Politics

Out of the fog of corruption, new hope of a better Malaysia

Malaysia has lost her way in nation-building: we now have Cabinet ministers who do not accept the basic principles in our Constitution and Rukun Negara, whether it be the rule of law, separation of powers, good governance, meritocracy, or Malaysia as a plural society.

Letter to the Editor | FMT

July 24, 2022 7:58 PM

From Lim Kit Siang

Veteran journalist Terence Netto wrote on “Kit Siang’s lurch into a moral fog”. Yet, he cannot see the moral fog in the land which has produced the “Malu Apa BossKu” phenomenon — testimony that decades of moral and religious education have been a failure as Malaysians cannot differentiate between right and wrong.

Rest assured, Terence, there is no lurch into a moral fog and no moral relativism on my part. Black is black and white is white, but don’t ignore the vast shades of grey.

The three witches at the opening scenes of Shakespeare’s play Macbeth cried: “Fair is foul and foul is fair/Hover through the fog and filthy air” – a situation that we who love Malaysia must prevent.

Malaysia has lost her way in nation-building: we now have Cabinet ministers who do not accept the basic principles in our Constitution and Rukun Negara, whether it be the rule of law, separation of powers, good governance, meritocracy, or Malaysia as a plural society.

Recently, a Malay leader asked:

“Could it be that after being given all sorts of crutches, the effect has been to make the Malays weak and insecure and, most noticeably, lacking in resilience? What has led to this lack of confidence? It seems that when the Malays were facing real challenges, such as fighting for independence, our resilience was so much stronger. As ease and comfort and quality of life improved, confidence and resilience abated. These observations call for sincere self-reflection – instead of picking fights with perceived enemies, we should look inwards and try to better ourselves instead of blaming all of our ills on others. We seem to be scared of our own shadows.”

Are we capable of a truly national or Malaysian narrative, a national agenda which is not a Malay agenda or a non-Malay agenda but a Malaysian agenda that takes into consideration all Malaysians and which fights poverty and inequality without discrimination, respecting the Constitution?

All is not lost.

There is the beginning of an awareness among Malaysians, regardless of race, religion or region, that only a Malaysian agenda can leverage on the values and virtues of the four great civilisations which meet in confluence in Malaysia and make Malaysia a world-class great nation instead of losing out to one nation after another, as has happened in the last half century.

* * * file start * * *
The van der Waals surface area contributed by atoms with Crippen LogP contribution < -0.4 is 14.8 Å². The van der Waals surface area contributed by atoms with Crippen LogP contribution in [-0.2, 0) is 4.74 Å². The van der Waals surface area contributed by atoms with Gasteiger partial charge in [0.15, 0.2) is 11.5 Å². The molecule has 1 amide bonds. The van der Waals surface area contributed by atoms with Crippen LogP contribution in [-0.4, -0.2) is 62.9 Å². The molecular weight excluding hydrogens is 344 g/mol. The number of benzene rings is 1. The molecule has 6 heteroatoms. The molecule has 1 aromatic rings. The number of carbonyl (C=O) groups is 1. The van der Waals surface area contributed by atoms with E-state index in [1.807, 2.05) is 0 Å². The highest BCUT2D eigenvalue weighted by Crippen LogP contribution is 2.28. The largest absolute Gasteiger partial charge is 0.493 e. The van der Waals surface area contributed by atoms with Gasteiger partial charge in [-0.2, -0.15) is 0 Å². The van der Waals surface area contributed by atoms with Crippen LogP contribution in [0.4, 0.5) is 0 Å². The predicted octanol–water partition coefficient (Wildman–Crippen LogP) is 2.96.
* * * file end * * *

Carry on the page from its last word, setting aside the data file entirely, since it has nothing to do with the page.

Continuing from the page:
This sparked the first Malaysian diaspora, where over a million of the best and brightest Malaysians emigrated worldwide to make other nations, instead of Malaysia, world-class and great.

Malaysia is struggling to get out of the trajectory of a kleptocracy and kakistocracy. Yes, the “Malu Apa BossKu” phenomenon flies in the face of efforts to get Malaysia out of that trajectory because of the monstrous mega multibillion-dollar 1MDB financial scandal and other scandals.

But there are also signs of Malaysia returning to the basic nation-building principles and policies like the supremacy of the rule of law.

These conflicts are best encapsulated in the Azimah Omar judgment in the former attorney-general (AG) Apandi Ali’s defamation suit against me.

I have said that the Azimah judgment is a must-read for all prospective AGs. I want to correct myself: it is a must-read for all Malaysians who despair but have not given up their aspirations that Malaysia can be a better place for our children and children’s children, rejecting corruption, abuses of power and discrimination by returning to the founding nation-building principles and policies.

I am the last person to want to compete with the “Malu Apa BossKu” movement to “launder” Najib Razak’s reputation. I want Najib to serve any jail sentence as handed down by the courts, as an example to all leaders to stay far away from corruption and kleptocracy.

But if Najib were to condemn the 1MDB scandal and deplore Malaysia being turned into a nation of kleptocrats, and also declare that the “Malu Apa BossKu” movement is an infamy, would Terence agree it had been a worthwhile effort?

Lim Kit Siang is DAP MP for Iskandar Puteri.

The views expressed are those of the writer and do not necessarily reflect those of FMT.

Source: Out of the fog of corruption, new hope of a better Malaysia | Free Malaysia Today (FMT)

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